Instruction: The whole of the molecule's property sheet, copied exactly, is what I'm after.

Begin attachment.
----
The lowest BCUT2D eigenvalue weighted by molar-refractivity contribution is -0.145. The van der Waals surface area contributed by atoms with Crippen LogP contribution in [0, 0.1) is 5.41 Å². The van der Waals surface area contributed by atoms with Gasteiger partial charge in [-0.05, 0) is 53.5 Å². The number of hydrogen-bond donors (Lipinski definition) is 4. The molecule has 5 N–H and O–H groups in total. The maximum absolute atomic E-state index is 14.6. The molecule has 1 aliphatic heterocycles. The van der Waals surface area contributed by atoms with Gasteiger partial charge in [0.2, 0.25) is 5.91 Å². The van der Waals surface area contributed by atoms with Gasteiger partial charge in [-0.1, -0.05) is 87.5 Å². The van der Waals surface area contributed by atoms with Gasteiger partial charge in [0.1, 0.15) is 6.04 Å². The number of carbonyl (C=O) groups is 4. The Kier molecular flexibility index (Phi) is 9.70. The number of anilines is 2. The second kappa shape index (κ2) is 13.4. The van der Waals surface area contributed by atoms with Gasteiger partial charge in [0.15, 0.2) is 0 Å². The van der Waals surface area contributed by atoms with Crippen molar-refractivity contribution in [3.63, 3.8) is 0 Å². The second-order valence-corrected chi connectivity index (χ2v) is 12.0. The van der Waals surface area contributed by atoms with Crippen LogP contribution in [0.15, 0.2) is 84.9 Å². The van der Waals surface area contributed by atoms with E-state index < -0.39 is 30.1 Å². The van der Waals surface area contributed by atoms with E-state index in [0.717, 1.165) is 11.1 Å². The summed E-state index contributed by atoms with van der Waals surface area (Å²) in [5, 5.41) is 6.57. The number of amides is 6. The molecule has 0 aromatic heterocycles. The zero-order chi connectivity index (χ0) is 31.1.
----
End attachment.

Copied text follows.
The lowest BCUT2D eigenvalue weighted by molar-refractivity contribution is -0.145. The van der Waals surface area contributed by atoms with Crippen LogP contribution in [0, 0.1) is 5.41 Å². The van der Waals surface area contributed by atoms with Gasteiger partial charge in [-0.05, 0) is 53.5 Å². The number of hydrogen-bond donors (Lipinski definition) is 4. The molecule has 5 N–H and O–H groups in total. The maximum absolute atomic E-state index is 14.6. The molecule has 1 aliphatic heterocycles. The van der Waals surface area contributed by atoms with Gasteiger partial charge in [0.2, 0.25) is 5.91 Å². The van der Waals surface area contributed by atoms with Gasteiger partial charge in [-0.1, -0.05) is 87.5 Å². The van der Waals surface area contributed by atoms with Gasteiger partial charge in [0.1, 0.15) is 6.04 Å². The number of carbonyl (C=O) groups is 4. The Kier molecular flexibility index (Phi) is 9.70. The number of anilines is 2. The second kappa shape index (κ2) is 13.4. The van der Waals surface area contributed by atoms with Gasteiger partial charge in [0.15, 0.2) is 0 Å². The van der Waals surface area contributed by atoms with Crippen molar-refractivity contribution in [3.63, 3.8) is 0 Å². The second-order valence-corrected chi connectivity index (χ2v) is 12.0. The van der Waals surface area contributed by atoms with Crippen LogP contribution in [0.15, 0.2) is 84.9 Å². The van der Waals surface area contributed by atoms with E-state index < -0.39 is 30.1 Å². The van der Waals surface area contributed by atoms with E-state index in [0.717, 1.165) is 11.1 Å². The summed E-state index contributed by atoms with van der Waals surface area (Å²) in [5, 5.41) is 6.57. The number of amides is 6. The molecule has 0 aromatic heterocycles. The zero-order chi connectivity index (χ0) is 31.1.